When DC cancelled Legion of Superheroes after 40 years of continuous publication, legendary comics writer (and vocal critic of DC's current regime) Mark Waid accused DC of not "support(ing)/believ(ing) in the franchise...for decades." Granted, Waid is privy to insider information and actually wrote the Legion during the '90s and '00s, but I still can't help but feel that he's being unfair. After all, when the New 52 began, DC gave the Legion two ongoings (Legion of Superheroes, Legion Lost) and swiftly followed that with a mini series (Legion: Secret Origin), several cameos in Action Comics, and a crossover with Teen Titans and Superboy (The Culling). I'm no expert but that sounds like a fair amount of support to me. In my opinion the reason for the Legion's demise is far more mundane.

Their comics were shit.

The New 52 series of the Legion of Superheroes was written by Paul Levitz. Levitz was President of DC from 2002-2009 and is a very well regarded writer, particularly for his work on the Legion during the '70s and '80s. I'm a big fan of his classic Legion work and was delighted when he began writing them again in 2010. From 2010 -2011 Levitz gave us some great Legion stories that weren't of the high standard of his classic run, but were nonetheless hugely entertaining. But then as soon as the New 52 began something strange happened. For some reason Levitz' Legion work suddenly became dull and pedestrian. The New 52 was supposed to be about exciting, dynamic stories that would tempt in new and lapsed readers. Obviously not every title lived up to this promise, but Levitz' plotlines (which involved complex and dull space politics and decades of intergalactic DC continuity) seemed as if they were deliberately designed to be the complete antithesis of the New 52. A friend of mine who loves superheroes but has never read the Legion tried the first New 52 issue and found it "incomprehensible".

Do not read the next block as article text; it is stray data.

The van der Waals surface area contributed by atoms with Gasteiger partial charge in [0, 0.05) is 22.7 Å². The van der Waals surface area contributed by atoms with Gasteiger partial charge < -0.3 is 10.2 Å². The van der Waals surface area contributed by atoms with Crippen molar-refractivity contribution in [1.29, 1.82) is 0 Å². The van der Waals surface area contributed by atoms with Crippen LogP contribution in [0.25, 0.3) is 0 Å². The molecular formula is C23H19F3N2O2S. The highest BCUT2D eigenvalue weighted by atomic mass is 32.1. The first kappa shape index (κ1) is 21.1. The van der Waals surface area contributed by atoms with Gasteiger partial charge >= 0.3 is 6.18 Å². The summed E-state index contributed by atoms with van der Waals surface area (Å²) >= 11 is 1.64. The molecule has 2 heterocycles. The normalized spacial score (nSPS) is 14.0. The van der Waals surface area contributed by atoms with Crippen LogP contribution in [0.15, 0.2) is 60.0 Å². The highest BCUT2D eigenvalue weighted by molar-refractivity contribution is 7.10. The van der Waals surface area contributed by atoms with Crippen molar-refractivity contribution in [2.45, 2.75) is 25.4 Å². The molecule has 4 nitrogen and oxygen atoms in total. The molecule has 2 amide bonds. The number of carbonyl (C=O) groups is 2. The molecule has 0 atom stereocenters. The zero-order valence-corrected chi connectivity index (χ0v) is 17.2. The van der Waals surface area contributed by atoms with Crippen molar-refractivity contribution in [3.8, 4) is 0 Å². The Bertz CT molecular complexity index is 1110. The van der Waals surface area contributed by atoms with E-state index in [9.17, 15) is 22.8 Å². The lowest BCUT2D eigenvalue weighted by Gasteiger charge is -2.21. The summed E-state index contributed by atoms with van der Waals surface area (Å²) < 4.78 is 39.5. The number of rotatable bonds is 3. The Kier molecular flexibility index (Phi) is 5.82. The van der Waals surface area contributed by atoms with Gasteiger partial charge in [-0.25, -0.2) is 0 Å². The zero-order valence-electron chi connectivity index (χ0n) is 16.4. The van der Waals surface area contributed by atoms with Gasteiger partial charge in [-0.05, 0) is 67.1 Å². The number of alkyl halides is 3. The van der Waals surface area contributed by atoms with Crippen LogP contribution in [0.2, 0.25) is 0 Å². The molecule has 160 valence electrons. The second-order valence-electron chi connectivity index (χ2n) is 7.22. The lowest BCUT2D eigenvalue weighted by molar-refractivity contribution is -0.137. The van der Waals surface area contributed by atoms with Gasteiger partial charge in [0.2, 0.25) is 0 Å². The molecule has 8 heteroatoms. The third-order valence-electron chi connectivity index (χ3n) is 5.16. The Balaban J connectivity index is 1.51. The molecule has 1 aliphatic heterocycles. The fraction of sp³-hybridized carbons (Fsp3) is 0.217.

A comic about super-powered teenagers from the future with names like Shadow Lass and Cosmic Boy should NOT be backward looking and dull. As far as I'm concerned the responsibility for the book's cancellation lies with Levitz.

But he wrote The Great Darkness Saga so I'll forgive him.

4. Hey DC, stop chasing away creators!!!

DC drove Liefeld away, so it wasn't all bad news.

Since before the New 52, there have been several accounts of creators leaving DC titles at the last minute, apparently due to micro managing and unreasonable editorial interference. There are always two sides to every story, but the sheer amount of disgruntled creators with a similar story doesn't speak well for DC at all. Obviously the real victims in all this are the freelancers who've been mistreated and lost work because of what appears to be mismanagement. But on a more selfish level, all this turmoil has made for some dodgy and inconsistent comics.

For example, my favourite character, Superman, has had a hell of a bumpy ride since the New 52 began. George Perez announced his departure from the relaunched Superman title after only one issue had been released, complaining of contradicting messages coming from above at DC. He was replaced by Dan Jurgens and Keith Giffen, who also left after only a few issues in which they seemed to struggle to grasp the new direction of the character. Meanwhile, over on Action Comics, Andy Diggle was announced as Morrison's replacement with much fanfare, only for his departure to be announced before his first issue had even come out. What could have been an exciting run by an excellent writer fizzled out into a four part story completed by the artist.

Currently the Super-books are finally going through a much needed period of consistency. Geoff Johns and John Romita Jr. are due to start on Superman in a few months, Scott Snyder and Jim Lee are on the hugely entertaining (but chronically delayed) Superman Unchained, Charles Soule is making the Superman and Wonder Woman romance genuinely interesting in Superman/Wonder Woman, and Greg Pak is doing an excellent job on Batman/Superman and (along with ace artist Aaron Kuder) Action Comics. 

Let's just hope DC don't do anything to piss off Pak, Soule and Kuder!